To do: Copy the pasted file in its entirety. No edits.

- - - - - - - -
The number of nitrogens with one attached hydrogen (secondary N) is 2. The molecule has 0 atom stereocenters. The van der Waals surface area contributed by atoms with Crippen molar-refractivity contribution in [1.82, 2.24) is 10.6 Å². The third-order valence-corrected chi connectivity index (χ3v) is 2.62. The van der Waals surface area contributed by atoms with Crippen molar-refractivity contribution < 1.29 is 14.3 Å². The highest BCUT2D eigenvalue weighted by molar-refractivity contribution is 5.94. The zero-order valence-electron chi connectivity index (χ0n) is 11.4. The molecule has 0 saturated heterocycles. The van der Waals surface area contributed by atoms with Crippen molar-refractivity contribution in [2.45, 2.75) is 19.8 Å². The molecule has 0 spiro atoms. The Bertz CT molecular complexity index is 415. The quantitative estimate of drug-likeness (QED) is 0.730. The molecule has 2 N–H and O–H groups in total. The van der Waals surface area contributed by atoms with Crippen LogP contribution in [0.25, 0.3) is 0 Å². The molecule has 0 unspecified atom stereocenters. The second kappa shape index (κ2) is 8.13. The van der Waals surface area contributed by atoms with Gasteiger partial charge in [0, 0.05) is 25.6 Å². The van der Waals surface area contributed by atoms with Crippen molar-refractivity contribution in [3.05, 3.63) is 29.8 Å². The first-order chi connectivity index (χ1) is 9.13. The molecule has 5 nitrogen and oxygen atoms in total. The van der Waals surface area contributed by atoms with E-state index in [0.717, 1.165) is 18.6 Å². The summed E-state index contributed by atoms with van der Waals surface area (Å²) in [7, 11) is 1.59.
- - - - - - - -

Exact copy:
The number of nitrogens with one attached hydrogen (secondary N) is 2. The molecule has 0 atom stereocenters. The van der Waals surface area contributed by atoms with Crippen molar-refractivity contribution in [1.82, 2.24) is 10.6 Å². The third-order valence-corrected chi connectivity index (χ3v) is 2.62. The van der Waals surface area contributed by atoms with Crippen molar-refractivity contribution < 1.29 is 14.3 Å². The highest BCUT2D eigenvalue weighted by molar-refractivity contribution is 5.94. The zero-order valence-electron chi connectivity index (χ0n) is 11.4. The molecule has 0 saturated heterocycles. The van der Waals surface area contributed by atoms with Crippen molar-refractivity contribution in [2.45, 2.75) is 19.8 Å². The molecule has 0 spiro atoms. The Bertz CT molecular complexity index is 415. The quantitative estimate of drug-likeness (QED) is 0.730. The molecule has 2 N–H and O–H groups in total. The van der Waals surface area contributed by atoms with Crippen LogP contribution in [0.25, 0.3) is 0 Å². The molecule has 0 unspecified atom stereocenters. The second kappa shape index (κ2) is 8.13. The van der Waals surface area contributed by atoms with Gasteiger partial charge in [0, 0.05) is 25.6 Å². The van der Waals surface area contributed by atoms with Crippen molar-refractivity contribution in [3.05, 3.63) is 29.8 Å². The first-order chi connectivity index (χ1) is 9.13. The molecule has 5 nitrogen and oxygen atoms in total. The van der Waals surface area contributed by atoms with E-state index in [0.717, 1.165) is 18.6 Å². The summed E-state index contributed by atoms with van der Waals surface area (Å²) in [7, 11) is 1.59.